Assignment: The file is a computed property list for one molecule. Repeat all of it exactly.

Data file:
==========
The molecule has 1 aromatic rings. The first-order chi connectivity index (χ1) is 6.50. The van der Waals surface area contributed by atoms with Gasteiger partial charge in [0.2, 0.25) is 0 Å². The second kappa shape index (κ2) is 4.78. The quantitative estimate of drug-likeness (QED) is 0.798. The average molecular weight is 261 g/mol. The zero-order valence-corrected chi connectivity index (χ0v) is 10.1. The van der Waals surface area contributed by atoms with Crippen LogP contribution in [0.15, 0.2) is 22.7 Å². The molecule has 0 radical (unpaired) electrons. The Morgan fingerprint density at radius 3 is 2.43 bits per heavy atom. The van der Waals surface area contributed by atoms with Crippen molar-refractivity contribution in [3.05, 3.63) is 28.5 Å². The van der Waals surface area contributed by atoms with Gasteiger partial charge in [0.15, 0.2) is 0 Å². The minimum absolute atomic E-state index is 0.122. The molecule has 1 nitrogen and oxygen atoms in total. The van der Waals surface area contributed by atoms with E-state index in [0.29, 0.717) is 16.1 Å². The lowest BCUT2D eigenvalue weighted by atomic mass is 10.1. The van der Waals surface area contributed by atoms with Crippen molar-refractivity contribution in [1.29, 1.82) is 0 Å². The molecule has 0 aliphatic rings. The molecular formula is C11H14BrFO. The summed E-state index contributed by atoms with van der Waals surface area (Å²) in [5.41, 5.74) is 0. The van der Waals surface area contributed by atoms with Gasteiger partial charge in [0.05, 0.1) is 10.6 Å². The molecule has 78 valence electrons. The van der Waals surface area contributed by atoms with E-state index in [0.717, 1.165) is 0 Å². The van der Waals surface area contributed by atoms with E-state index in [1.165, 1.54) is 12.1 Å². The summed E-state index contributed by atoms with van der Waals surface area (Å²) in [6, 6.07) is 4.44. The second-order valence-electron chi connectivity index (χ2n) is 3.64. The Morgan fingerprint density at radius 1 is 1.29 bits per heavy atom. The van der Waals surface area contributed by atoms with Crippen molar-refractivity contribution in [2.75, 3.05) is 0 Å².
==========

The molecule has 1 aromatic rings. The first-order chi connectivity index (χ1) is 6.50. The van der Waals surface area contributed by atoms with Gasteiger partial charge in [0.2, 0.25) is 0 Å². The second kappa shape index (κ2) is 4.78. The quantitative estimate of drug-likeness (QED) is 0.798. The average molecular weight is 261 g/mol. The zero-order valence-corrected chi connectivity index (χ0v) is 10.1. The van der Waals surface area contributed by atoms with Crippen LogP contribution in [0.15, 0.2) is 22.7 Å². The molecule has 0 radical (unpaired) electrons. The Morgan fingerprint density at radius 3 is 2.43 bits per heavy atom. The van der Waals surface area contributed by atoms with Crippen molar-refractivity contribution in [3.05, 3.63) is 28.5 Å². The van der Waals surface area contributed by atoms with Gasteiger partial charge in [0.15, 0.2) is 0 Å². The minimum absolute atomic E-state index is 0.122. The molecule has 1 nitrogen and oxygen atoms in total. The van der Waals surface area contributed by atoms with E-state index in [0.29, 0.717) is 16.1 Å². The lowest BCUT2D eigenvalue weighted by atomic mass is 10.1. The van der Waals surface area contributed by atoms with Crippen molar-refractivity contribution in [1.29, 1.82) is 0 Å². The molecule has 0 aliphatic rings. The molecular formula is C11H14BrFO. The summed E-state index contributed by atoms with van der Waals surface area (Å²) in [5.41, 5.74) is 0. The van der Waals surface area contributed by atoms with Gasteiger partial charge in [0.05, 0.1) is 10.6 Å². The molecule has 78 valence electrons. The van der Waals surface area contributed by atoms with E-state index in [0.717, 1.165) is 0 Å². The van der Waals surface area contributed by atoms with E-state index in [1.165, 1.54) is 12.1 Å². The summed E-state index contributed by atoms with van der Waals surface area (Å²) in [6, 6.07) is 4.44. The second-order valence-electron chi connectivity index (χ2n) is 3.64. The Morgan fingerprint density at radius 1 is 1.29 bits per heavy atom. The van der Waals surface area contributed by atoms with Crippen molar-refractivity contribution in [2.75, 3.05) is 0 Å².